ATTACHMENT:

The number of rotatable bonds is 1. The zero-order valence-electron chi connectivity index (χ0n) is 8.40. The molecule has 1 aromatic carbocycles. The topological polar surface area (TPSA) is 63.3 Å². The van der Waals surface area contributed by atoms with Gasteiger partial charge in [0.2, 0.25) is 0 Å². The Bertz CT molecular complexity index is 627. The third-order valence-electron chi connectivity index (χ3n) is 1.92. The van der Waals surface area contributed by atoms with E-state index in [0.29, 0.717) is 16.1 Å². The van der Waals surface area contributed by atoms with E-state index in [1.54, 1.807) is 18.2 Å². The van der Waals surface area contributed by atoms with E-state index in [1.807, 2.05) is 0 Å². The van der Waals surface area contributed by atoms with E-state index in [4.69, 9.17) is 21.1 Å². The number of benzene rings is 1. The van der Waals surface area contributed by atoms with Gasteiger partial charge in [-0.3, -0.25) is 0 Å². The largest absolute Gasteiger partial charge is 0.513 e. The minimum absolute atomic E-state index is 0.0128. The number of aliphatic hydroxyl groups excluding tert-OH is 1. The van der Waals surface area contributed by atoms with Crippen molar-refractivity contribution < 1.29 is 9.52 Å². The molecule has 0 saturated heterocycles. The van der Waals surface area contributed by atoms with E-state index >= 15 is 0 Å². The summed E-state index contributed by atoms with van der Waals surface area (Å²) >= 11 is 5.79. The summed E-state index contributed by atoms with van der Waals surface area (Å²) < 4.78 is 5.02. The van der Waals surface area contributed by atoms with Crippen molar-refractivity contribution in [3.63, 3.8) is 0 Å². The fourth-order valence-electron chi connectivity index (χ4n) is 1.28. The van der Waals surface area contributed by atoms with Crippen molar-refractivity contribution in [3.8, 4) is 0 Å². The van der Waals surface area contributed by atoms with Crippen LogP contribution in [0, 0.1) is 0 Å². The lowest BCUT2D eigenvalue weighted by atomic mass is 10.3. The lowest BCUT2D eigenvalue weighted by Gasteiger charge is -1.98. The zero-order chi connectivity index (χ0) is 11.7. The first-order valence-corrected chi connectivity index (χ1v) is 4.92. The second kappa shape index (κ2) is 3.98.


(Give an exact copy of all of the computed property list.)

The number of rotatable bonds is 1. The zero-order valence-electron chi connectivity index (χ0n) is 8.40. The molecule has 1 aromatic carbocycles. The topological polar surface area (TPSA) is 63.3 Å². The van der Waals surface area contributed by atoms with Gasteiger partial charge in [0.2, 0.25) is 0 Å². The Bertz CT molecular complexity index is 627. The third-order valence-electron chi connectivity index (χ3n) is 1.92. The van der Waals surface area contributed by atoms with E-state index in [0.29, 0.717) is 16.1 Å². The van der Waals surface area contributed by atoms with E-state index in [1.54, 1.807) is 18.2 Å². The van der Waals surface area contributed by atoms with E-state index in [1.807, 2.05) is 0 Å². The van der Waals surface area contributed by atoms with E-state index in [4.69, 9.17) is 21.1 Å². The number of benzene rings is 1. The van der Waals surface area contributed by atoms with Gasteiger partial charge in [-0.3, -0.25) is 0 Å². The largest absolute Gasteiger partial charge is 0.513 e. The minimum absolute atomic E-state index is 0.0128. The number of aliphatic hydroxyl groups excluding tert-OH is 1. The van der Waals surface area contributed by atoms with Crippen molar-refractivity contribution < 1.29 is 9.52 Å². The molecule has 0 saturated heterocycles. The van der Waals surface area contributed by atoms with E-state index >= 15 is 0 Å². The summed E-state index contributed by atoms with van der Waals surface area (Å²) >= 11 is 5.79. The summed E-state index contributed by atoms with van der Waals surface area (Å²) < 4.78 is 5.02. The van der Waals surface area contributed by atoms with Crippen molar-refractivity contribution in [3.63, 3.8) is 0 Å². The fourth-order valence-electron chi connectivity index (χ4n) is 1.28. The van der Waals surface area contributed by atoms with Crippen molar-refractivity contribution in [3.8, 4) is 0 Å². The van der Waals surface area contributed by atoms with Crippen LogP contribution in [0, 0.1) is 0 Å². The lowest BCUT2D eigenvalue weighted by atomic mass is 10.3. The lowest BCUT2D eigenvalue weighted by Gasteiger charge is -1.98. The zero-order chi connectivity index (χ0) is 11.7. The first-order valence-corrected chi connectivity index (χ1v) is 4.92. The second kappa shape index (κ2) is 3.98.